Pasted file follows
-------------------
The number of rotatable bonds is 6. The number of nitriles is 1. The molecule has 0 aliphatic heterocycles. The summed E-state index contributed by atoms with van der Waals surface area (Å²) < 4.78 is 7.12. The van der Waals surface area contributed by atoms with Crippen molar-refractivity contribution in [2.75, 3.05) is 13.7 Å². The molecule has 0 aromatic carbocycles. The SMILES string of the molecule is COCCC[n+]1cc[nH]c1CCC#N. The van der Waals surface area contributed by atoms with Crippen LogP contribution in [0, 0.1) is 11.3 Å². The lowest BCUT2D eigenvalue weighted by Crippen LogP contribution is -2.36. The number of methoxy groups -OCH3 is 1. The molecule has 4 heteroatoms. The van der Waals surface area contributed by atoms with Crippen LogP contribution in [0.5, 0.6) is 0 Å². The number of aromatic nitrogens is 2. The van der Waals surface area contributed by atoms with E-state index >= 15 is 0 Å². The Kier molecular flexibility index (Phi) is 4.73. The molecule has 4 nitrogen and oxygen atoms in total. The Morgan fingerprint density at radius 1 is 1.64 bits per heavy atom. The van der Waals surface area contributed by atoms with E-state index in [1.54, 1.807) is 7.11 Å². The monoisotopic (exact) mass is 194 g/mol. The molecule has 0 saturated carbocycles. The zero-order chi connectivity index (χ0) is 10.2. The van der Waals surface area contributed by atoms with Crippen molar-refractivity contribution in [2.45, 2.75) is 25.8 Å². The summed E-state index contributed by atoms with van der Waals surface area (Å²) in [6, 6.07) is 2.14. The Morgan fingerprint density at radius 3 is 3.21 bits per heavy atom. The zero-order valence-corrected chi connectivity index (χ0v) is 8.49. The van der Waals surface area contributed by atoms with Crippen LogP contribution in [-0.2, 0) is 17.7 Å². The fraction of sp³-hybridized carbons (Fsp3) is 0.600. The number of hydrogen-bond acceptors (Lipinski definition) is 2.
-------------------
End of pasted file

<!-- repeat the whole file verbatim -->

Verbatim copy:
The number of rotatable bonds is 6. The number of nitriles is 1. The molecule has 0 aliphatic heterocycles. The summed E-state index contributed by atoms with van der Waals surface area (Å²) < 4.78 is 7.12. The van der Waals surface area contributed by atoms with Crippen molar-refractivity contribution in [2.75, 3.05) is 13.7 Å². The molecule has 0 aromatic carbocycles. The SMILES string of the molecule is COCCC[n+]1cc[nH]c1CCC#N. The van der Waals surface area contributed by atoms with Crippen LogP contribution in [0, 0.1) is 11.3 Å². The lowest BCUT2D eigenvalue weighted by Crippen LogP contribution is -2.36. The number of methoxy groups -OCH3 is 1. The molecule has 4 heteroatoms. The van der Waals surface area contributed by atoms with Crippen LogP contribution in [0.5, 0.6) is 0 Å². The number of aromatic nitrogens is 2. The van der Waals surface area contributed by atoms with E-state index >= 15 is 0 Å². The Kier molecular flexibility index (Phi) is 4.73. The molecule has 4 nitrogen and oxygen atoms in total. The Morgan fingerprint density at radius 1 is 1.64 bits per heavy atom. The van der Waals surface area contributed by atoms with E-state index in [1.54, 1.807) is 7.11 Å². The monoisotopic (exact) mass is 194 g/mol. The molecule has 0 saturated carbocycles. The zero-order chi connectivity index (χ0) is 10.2. The van der Waals surface area contributed by atoms with Crippen molar-refractivity contribution in [2.45, 2.75) is 25.8 Å². The summed E-state index contributed by atoms with van der Waals surface area (Å²) in [6, 6.07) is 2.14. The Morgan fingerprint density at radius 3 is 3.21 bits per heavy atom. The zero-order valence-corrected chi connectivity index (χ0v) is 8.49. The van der Waals surface area contributed by atoms with Crippen LogP contribution in [-0.2, 0) is 17.7 Å². The fraction of sp³-hybridized carbons (Fsp3) is 0.600. The number of hydrogen-bond acceptors (Lipinski definition) is 2.